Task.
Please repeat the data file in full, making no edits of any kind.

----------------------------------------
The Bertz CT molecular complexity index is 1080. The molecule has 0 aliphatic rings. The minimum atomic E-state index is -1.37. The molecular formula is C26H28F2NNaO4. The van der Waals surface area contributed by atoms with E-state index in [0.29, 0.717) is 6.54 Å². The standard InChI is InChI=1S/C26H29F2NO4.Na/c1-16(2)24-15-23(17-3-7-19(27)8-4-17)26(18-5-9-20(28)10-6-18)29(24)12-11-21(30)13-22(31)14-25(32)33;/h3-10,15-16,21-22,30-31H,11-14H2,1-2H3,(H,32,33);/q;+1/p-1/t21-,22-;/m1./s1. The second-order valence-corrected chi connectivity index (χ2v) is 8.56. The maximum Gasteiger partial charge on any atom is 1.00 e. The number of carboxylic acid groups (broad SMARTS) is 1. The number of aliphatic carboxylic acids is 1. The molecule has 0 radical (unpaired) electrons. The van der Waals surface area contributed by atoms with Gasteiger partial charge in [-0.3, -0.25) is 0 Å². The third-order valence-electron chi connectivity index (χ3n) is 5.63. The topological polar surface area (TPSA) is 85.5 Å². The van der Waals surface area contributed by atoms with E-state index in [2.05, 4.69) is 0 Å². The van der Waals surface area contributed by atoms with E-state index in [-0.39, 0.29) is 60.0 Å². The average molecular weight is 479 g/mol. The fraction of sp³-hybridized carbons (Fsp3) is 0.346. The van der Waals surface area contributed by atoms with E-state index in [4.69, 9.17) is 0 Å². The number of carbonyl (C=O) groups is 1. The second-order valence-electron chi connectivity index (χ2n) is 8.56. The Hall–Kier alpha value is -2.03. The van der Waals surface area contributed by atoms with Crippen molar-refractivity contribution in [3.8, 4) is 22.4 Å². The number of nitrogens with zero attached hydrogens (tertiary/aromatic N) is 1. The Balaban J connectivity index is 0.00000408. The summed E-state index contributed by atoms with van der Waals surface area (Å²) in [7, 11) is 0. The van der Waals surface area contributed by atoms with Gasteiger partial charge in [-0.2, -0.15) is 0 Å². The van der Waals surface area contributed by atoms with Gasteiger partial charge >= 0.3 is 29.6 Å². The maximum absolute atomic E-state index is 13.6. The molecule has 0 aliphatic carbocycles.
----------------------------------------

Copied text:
The Bertz CT molecular complexity index is 1080. The molecule has 0 aliphatic rings. The minimum atomic E-state index is -1.37. The molecular formula is C26H28F2NNaO4. The van der Waals surface area contributed by atoms with E-state index in [0.29, 0.717) is 6.54 Å². The standard InChI is InChI=1S/C26H29F2NO4.Na/c1-16(2)24-15-23(17-3-7-19(27)8-4-17)26(18-5-9-20(28)10-6-18)29(24)12-11-21(30)13-22(31)14-25(32)33;/h3-10,15-16,21-22,30-31H,11-14H2,1-2H3,(H,32,33);/q;+1/p-1/t21-,22-;/m1./s1. The second-order valence-corrected chi connectivity index (χ2v) is 8.56. The maximum Gasteiger partial charge on any atom is 1.00 e. The number of carboxylic acid groups (broad SMARTS) is 1. The number of aliphatic carboxylic acids is 1. The molecule has 0 radical (unpaired) electrons. The van der Waals surface area contributed by atoms with Gasteiger partial charge in [-0.3, -0.25) is 0 Å². The third-order valence-electron chi connectivity index (χ3n) is 5.63. The topological polar surface area (TPSA) is 85.5 Å². The van der Waals surface area contributed by atoms with E-state index in [2.05, 4.69) is 0 Å². The van der Waals surface area contributed by atoms with E-state index in [-0.39, 0.29) is 60.0 Å². The average molecular weight is 479 g/mol. The fraction of sp³-hybridized carbons (Fsp3) is 0.346. The van der Waals surface area contributed by atoms with E-state index in [4.69, 9.17) is 0 Å². The number of carbonyl (C=O) groups is 1. The second-order valence-electron chi connectivity index (χ2n) is 8.56. The Hall–Kier alpha value is -2.03. The van der Waals surface area contributed by atoms with Crippen molar-refractivity contribution in [3.8, 4) is 22.4 Å². The number of nitrogens with zero attached hydrogens (tertiary/aromatic N) is 1. The Balaban J connectivity index is 0.00000408. The summed E-state index contributed by atoms with van der Waals surface area (Å²) in [7, 11) is 0. The van der Waals surface area contributed by atoms with Gasteiger partial charge in [-0.2, -0.15) is 0 Å². The van der Waals surface area contributed by atoms with Gasteiger partial charge >= 0.3 is 29.6 Å². The maximum absolute atomic E-state index is 13.6. The molecule has 0 aliphatic carbocycles.